Another approach is to think about social content promotions as part of a continuum, not a single event. Instead of whipping out an infographic or online comic just because it’s a cool and trendy thing to do, I’d challenge online marketers to think a bit more strategically about their social content promotions.

The ideal situation involves objectives, audience, and strategy where specific tactics are identified. Understanding customer triggers, keywords and buzzing social topics can be instrumental for mapping out a social content plan.

Within that plan certain tactics can be identified as best suited to advance business goals by providing value to prospects, customers, and influentials.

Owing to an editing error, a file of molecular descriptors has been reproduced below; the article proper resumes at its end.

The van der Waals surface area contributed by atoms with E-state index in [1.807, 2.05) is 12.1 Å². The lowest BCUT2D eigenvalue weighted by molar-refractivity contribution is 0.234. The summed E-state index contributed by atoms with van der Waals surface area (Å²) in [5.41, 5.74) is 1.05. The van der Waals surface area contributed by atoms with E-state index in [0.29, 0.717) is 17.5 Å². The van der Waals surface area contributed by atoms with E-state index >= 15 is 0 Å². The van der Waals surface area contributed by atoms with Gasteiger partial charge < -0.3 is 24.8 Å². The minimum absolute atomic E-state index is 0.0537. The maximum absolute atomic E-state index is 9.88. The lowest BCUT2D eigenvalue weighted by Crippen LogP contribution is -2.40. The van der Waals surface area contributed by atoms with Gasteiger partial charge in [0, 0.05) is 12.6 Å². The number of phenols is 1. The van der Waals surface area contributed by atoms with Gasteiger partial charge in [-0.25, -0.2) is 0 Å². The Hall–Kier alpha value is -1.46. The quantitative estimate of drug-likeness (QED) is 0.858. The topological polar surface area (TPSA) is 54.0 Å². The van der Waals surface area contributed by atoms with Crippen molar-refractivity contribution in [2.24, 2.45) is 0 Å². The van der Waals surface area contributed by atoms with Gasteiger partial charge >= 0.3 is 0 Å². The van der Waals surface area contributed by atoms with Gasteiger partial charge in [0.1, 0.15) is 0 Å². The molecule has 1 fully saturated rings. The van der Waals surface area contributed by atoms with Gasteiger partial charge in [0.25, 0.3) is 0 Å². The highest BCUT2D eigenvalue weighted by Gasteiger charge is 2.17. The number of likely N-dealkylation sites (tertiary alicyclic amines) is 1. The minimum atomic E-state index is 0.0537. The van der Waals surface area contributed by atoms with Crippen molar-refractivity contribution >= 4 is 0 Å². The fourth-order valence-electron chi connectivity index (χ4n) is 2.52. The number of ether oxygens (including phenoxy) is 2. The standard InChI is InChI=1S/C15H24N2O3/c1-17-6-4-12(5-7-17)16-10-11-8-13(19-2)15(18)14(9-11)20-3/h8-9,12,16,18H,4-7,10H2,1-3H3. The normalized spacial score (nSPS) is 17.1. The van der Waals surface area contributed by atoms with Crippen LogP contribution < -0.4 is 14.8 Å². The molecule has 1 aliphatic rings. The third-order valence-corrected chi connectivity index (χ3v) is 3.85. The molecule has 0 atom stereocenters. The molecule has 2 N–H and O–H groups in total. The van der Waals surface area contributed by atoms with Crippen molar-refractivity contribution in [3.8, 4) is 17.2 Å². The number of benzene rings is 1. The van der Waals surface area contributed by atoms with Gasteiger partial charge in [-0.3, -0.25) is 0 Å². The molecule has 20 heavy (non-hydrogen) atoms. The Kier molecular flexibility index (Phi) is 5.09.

For example:


Will it Blend Video Series

Rather than shooting individual videos designed to “go viral” consider planning out a series of videos along a theme. Explore topics that support your customers’ content needs according to their position in the buying funnel but that also trigger social sharing.

Individual provocative, creative and inspiring videos have their place. But also consider the value of building your audience and community from an ongoing series of videos tied together by your unique selling proposition and addressing key questions in your industry where the answers could involve your product or service.

One of the most successful is the “Will It Blend” series of videos from Blendtec that have had millions of views. Imagine if they had created only one or two videos and moved on to something else?

Contests and Ranked Lists

Women Who Rock Social Media List